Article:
Minocycline is the only tetracycline with intrinsic activity against M. leprae. Minocycline is a lipophilic molecule that passively enters the bacterial cells and exerts its action on the 30S ribosomal subunit. Although not as active as rifampin, minocycline remains an effective and useful alternative in the treatment of Hansen's disease.[54,55] It is part of single-lesion therapy recommended by the WHO, and it has been used to successfully treat patients with lepromatous leprosy at a dose of 100 mg/day. Adverse effects, even with long-term treatment, are usually very mild, although skin pigmentation, gastrointestinal symptoms, and central nervous system symptoms have been reported. Minocycline should not be used in children or during pregnancy because it may deposit in tooth enamel and discolor teeth.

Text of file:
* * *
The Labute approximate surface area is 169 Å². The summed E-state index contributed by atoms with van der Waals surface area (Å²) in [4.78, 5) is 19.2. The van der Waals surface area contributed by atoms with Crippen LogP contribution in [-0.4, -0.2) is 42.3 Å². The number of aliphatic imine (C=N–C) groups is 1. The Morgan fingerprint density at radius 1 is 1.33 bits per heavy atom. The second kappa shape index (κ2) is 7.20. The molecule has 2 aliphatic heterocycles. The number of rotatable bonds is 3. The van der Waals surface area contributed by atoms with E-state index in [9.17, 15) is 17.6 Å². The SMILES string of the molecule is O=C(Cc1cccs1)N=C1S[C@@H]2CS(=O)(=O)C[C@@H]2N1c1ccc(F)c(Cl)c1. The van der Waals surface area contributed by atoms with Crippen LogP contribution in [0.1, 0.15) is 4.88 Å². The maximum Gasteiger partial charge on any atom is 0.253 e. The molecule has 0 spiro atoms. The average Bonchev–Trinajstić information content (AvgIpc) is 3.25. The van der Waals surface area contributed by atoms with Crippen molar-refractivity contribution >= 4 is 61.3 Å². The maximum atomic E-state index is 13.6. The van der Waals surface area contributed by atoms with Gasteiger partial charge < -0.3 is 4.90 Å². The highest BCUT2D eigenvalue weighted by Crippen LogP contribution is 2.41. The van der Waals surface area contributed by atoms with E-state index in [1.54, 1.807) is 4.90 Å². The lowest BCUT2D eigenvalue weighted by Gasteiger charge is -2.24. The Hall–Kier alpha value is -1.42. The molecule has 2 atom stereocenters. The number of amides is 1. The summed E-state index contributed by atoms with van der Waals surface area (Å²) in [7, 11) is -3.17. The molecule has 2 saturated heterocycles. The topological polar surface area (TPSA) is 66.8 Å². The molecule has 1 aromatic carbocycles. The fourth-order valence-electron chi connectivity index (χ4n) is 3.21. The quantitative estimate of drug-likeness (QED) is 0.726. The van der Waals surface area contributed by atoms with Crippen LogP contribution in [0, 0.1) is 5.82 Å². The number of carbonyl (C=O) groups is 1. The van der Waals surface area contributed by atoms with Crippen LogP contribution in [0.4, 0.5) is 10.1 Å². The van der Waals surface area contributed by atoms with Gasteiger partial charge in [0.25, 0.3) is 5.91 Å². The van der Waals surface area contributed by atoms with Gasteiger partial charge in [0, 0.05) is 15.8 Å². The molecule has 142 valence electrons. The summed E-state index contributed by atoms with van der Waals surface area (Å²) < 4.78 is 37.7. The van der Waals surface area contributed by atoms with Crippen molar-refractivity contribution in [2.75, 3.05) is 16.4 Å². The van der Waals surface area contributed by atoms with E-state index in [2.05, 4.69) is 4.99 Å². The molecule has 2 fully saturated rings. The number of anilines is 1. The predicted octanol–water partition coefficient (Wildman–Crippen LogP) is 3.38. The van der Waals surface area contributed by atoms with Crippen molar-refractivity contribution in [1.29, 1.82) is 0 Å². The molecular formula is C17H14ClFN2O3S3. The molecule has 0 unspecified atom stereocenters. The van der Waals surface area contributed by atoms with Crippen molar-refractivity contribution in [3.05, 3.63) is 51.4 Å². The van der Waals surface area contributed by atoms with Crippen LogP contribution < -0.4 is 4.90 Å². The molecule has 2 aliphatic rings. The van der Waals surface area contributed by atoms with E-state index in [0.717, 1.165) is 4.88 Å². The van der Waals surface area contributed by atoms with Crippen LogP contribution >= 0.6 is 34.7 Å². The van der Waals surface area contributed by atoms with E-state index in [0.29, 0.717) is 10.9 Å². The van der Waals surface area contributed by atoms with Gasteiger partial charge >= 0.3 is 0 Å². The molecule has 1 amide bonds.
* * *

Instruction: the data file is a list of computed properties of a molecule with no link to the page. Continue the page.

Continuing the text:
Pharmacotherapy. 2012;32(1):27-37. © 2012 Pharmacotherapy Publications